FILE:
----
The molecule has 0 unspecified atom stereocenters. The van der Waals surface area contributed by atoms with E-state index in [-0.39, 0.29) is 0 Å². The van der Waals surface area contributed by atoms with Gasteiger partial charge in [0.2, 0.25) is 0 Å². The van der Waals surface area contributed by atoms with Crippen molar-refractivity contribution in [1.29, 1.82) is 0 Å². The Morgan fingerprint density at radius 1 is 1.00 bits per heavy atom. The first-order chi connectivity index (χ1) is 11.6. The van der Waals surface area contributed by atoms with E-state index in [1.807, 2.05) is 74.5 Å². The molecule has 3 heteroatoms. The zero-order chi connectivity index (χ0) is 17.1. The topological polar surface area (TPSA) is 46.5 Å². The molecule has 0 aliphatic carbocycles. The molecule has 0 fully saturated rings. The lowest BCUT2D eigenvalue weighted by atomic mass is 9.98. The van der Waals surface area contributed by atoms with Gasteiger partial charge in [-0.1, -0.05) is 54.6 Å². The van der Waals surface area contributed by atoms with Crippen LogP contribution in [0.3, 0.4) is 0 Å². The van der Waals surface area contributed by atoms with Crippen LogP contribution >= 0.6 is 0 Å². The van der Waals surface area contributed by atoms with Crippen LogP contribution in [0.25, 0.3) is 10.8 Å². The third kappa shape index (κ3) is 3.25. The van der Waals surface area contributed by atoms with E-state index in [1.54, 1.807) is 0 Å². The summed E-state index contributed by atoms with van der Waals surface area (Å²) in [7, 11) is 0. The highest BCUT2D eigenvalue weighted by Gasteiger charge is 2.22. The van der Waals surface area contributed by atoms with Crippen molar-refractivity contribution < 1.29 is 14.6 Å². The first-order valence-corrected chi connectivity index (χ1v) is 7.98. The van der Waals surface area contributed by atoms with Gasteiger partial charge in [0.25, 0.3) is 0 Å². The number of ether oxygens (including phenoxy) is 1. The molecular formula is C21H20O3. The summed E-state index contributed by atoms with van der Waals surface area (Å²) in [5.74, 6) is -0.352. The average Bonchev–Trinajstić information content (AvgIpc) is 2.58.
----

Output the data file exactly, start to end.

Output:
The molecule has 0 unspecified atom stereocenters. The van der Waals surface area contributed by atoms with E-state index in [-0.39, 0.29) is 0 Å². The van der Waals surface area contributed by atoms with Gasteiger partial charge in [0.2, 0.25) is 0 Å². The van der Waals surface area contributed by atoms with Crippen molar-refractivity contribution in [1.29, 1.82) is 0 Å². The Morgan fingerprint density at radius 1 is 1.00 bits per heavy atom. The first-order chi connectivity index (χ1) is 11.6. The van der Waals surface area contributed by atoms with E-state index in [1.807, 2.05) is 74.5 Å². The molecule has 3 heteroatoms. The zero-order chi connectivity index (χ0) is 17.1. The topological polar surface area (TPSA) is 46.5 Å². The molecule has 0 aliphatic carbocycles. The molecule has 0 fully saturated rings. The lowest BCUT2D eigenvalue weighted by atomic mass is 9.98. The van der Waals surface area contributed by atoms with Gasteiger partial charge in [-0.1, -0.05) is 54.6 Å². The van der Waals surface area contributed by atoms with Crippen LogP contribution in [0.3, 0.4) is 0 Å². The van der Waals surface area contributed by atoms with Crippen LogP contribution >= 0.6 is 0 Å². The van der Waals surface area contributed by atoms with Crippen LogP contribution in [0.25, 0.3) is 10.8 Å². The third kappa shape index (κ3) is 3.25. The van der Waals surface area contributed by atoms with E-state index in [1.54, 1.807) is 0 Å². The summed E-state index contributed by atoms with van der Waals surface area (Å²) in [7, 11) is 0. The highest BCUT2D eigenvalue weighted by Gasteiger charge is 2.22. The van der Waals surface area contributed by atoms with Crippen molar-refractivity contribution < 1.29 is 14.6 Å². The first-order valence-corrected chi connectivity index (χ1v) is 7.98. The van der Waals surface area contributed by atoms with Gasteiger partial charge in [0.25, 0.3) is 0 Å². The number of ether oxygens (including phenoxy) is 1. The molecular formula is C21H20O3. The summed E-state index contributed by atoms with van der Waals surface area (Å²) in [5.74, 6) is -0.352. The average Bonchev–Trinajstić information content (AvgIpc) is 2.58.